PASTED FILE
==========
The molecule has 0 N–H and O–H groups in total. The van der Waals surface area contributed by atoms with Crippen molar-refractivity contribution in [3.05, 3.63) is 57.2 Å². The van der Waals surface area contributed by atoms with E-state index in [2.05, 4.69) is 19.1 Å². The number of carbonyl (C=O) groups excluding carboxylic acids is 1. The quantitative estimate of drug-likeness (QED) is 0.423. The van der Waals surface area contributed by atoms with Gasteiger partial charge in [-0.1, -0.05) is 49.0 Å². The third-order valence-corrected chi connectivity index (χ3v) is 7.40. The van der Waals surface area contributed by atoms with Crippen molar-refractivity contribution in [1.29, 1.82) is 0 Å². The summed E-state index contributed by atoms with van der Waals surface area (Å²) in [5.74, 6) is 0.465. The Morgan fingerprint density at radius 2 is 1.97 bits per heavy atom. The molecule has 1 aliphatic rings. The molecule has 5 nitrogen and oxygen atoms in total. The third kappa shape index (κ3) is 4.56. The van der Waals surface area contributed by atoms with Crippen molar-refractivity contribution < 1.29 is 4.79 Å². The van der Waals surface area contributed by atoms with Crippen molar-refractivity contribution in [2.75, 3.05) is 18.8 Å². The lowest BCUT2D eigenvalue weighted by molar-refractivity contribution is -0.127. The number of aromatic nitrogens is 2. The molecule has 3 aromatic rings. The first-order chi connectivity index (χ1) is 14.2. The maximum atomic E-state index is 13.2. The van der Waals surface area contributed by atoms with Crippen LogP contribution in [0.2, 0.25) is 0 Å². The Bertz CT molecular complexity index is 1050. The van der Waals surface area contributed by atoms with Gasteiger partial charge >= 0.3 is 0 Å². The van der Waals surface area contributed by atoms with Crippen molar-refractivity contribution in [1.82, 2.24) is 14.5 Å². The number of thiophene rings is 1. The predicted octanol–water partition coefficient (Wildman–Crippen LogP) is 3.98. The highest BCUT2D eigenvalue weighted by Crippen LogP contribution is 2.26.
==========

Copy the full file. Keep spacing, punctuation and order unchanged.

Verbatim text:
The molecule has 0 N–H and O–H groups in total. The van der Waals surface area contributed by atoms with Crippen molar-refractivity contribution in [3.05, 3.63) is 57.2 Å². The van der Waals surface area contributed by atoms with E-state index in [2.05, 4.69) is 19.1 Å². The number of carbonyl (C=O) groups excluding carboxylic acids is 1. The quantitative estimate of drug-likeness (QED) is 0.423. The van der Waals surface area contributed by atoms with Gasteiger partial charge in [-0.1, -0.05) is 49.0 Å². The third-order valence-corrected chi connectivity index (χ3v) is 7.40. The van der Waals surface area contributed by atoms with Crippen molar-refractivity contribution in [1.29, 1.82) is 0 Å². The summed E-state index contributed by atoms with van der Waals surface area (Å²) in [5.74, 6) is 0.465. The Morgan fingerprint density at radius 2 is 1.97 bits per heavy atom. The molecule has 1 aliphatic rings. The molecule has 5 nitrogen and oxygen atoms in total. The third kappa shape index (κ3) is 4.56. The van der Waals surface area contributed by atoms with Crippen molar-refractivity contribution < 1.29 is 4.79 Å². The van der Waals surface area contributed by atoms with Crippen molar-refractivity contribution in [2.75, 3.05) is 18.8 Å². The lowest BCUT2D eigenvalue weighted by molar-refractivity contribution is -0.127. The number of aromatic nitrogens is 2. The molecule has 3 aromatic rings. The first-order chi connectivity index (χ1) is 14.2. The maximum atomic E-state index is 13.2. The van der Waals surface area contributed by atoms with Crippen LogP contribution in [0.2, 0.25) is 0 Å². The Bertz CT molecular complexity index is 1050. The van der Waals surface area contributed by atoms with Gasteiger partial charge >= 0.3 is 0 Å². The van der Waals surface area contributed by atoms with Crippen molar-refractivity contribution in [1.82, 2.24) is 14.5 Å². The number of thiophene rings is 1. The predicted octanol–water partition coefficient (Wildman–Crippen LogP) is 3.98. The highest BCUT2D eigenvalue weighted by Crippen LogP contribution is 2.26.